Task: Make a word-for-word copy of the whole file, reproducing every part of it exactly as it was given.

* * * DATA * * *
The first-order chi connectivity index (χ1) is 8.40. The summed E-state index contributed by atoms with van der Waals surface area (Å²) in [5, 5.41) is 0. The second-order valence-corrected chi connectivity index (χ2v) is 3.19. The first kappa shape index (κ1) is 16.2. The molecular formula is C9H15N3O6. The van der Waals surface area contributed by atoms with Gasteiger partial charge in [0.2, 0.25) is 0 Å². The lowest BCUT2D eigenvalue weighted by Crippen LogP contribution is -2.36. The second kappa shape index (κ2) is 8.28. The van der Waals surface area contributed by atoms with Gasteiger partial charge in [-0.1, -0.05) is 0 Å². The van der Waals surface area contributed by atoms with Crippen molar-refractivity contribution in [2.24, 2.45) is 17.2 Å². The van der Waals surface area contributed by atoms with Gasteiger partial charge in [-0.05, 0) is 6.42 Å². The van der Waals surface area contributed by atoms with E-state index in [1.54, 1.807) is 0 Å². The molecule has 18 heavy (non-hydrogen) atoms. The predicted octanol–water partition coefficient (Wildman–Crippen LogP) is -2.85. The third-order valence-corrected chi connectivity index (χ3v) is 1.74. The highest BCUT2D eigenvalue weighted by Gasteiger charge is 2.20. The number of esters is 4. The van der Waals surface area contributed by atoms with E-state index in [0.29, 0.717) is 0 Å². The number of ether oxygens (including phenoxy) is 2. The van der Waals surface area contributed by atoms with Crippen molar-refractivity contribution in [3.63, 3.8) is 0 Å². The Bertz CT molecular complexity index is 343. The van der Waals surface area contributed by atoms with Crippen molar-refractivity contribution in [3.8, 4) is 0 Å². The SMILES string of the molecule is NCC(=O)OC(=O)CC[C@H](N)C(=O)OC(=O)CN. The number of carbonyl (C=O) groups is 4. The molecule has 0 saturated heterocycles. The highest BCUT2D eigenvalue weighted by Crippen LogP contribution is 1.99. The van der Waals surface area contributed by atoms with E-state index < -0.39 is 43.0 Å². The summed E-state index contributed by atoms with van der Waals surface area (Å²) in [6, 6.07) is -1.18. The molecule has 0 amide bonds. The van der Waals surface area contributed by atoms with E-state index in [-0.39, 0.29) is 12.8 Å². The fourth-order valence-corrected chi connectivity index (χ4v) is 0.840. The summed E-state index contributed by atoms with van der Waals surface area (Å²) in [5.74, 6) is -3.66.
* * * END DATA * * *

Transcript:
The first-order chi connectivity index (χ1) is 8.40. The summed E-state index contributed by atoms with van der Waals surface area (Å²) in [5, 5.41) is 0. The second-order valence-corrected chi connectivity index (χ2v) is 3.19. The first kappa shape index (κ1) is 16.2. The molecular formula is C9H15N3O6. The van der Waals surface area contributed by atoms with Gasteiger partial charge in [0.2, 0.25) is 0 Å². The lowest BCUT2D eigenvalue weighted by Crippen LogP contribution is -2.36. The second kappa shape index (κ2) is 8.28. The van der Waals surface area contributed by atoms with Gasteiger partial charge in [-0.1, -0.05) is 0 Å². The van der Waals surface area contributed by atoms with Crippen molar-refractivity contribution in [2.24, 2.45) is 17.2 Å². The van der Waals surface area contributed by atoms with Gasteiger partial charge in [-0.05, 0) is 6.42 Å². The van der Waals surface area contributed by atoms with E-state index in [1.54, 1.807) is 0 Å². The molecule has 18 heavy (non-hydrogen) atoms. The predicted octanol–water partition coefficient (Wildman–Crippen LogP) is -2.85. The third-order valence-corrected chi connectivity index (χ3v) is 1.74. The highest BCUT2D eigenvalue weighted by Gasteiger charge is 2.20. The number of esters is 4. The van der Waals surface area contributed by atoms with E-state index in [0.29, 0.717) is 0 Å². The number of ether oxygens (including phenoxy) is 2. The van der Waals surface area contributed by atoms with Crippen molar-refractivity contribution in [3.63, 3.8) is 0 Å². The Bertz CT molecular complexity index is 343. The van der Waals surface area contributed by atoms with Crippen molar-refractivity contribution in [3.8, 4) is 0 Å². The SMILES string of the molecule is NCC(=O)OC(=O)CC[C@H](N)C(=O)OC(=O)CN. The number of carbonyl (C=O) groups is 4. The molecule has 0 saturated heterocycles. The highest BCUT2D eigenvalue weighted by Crippen LogP contribution is 1.99. The van der Waals surface area contributed by atoms with E-state index < -0.39 is 43.0 Å². The summed E-state index contributed by atoms with van der Waals surface area (Å²) in [6, 6.07) is -1.18. The molecule has 0 amide bonds. The van der Waals surface area contributed by atoms with E-state index in [-0.39, 0.29) is 12.8 Å². The fourth-order valence-corrected chi connectivity index (χ4v) is 0.840. The summed E-state index contributed by atoms with van der Waals surface area (Å²) in [5.74, 6) is -3.66.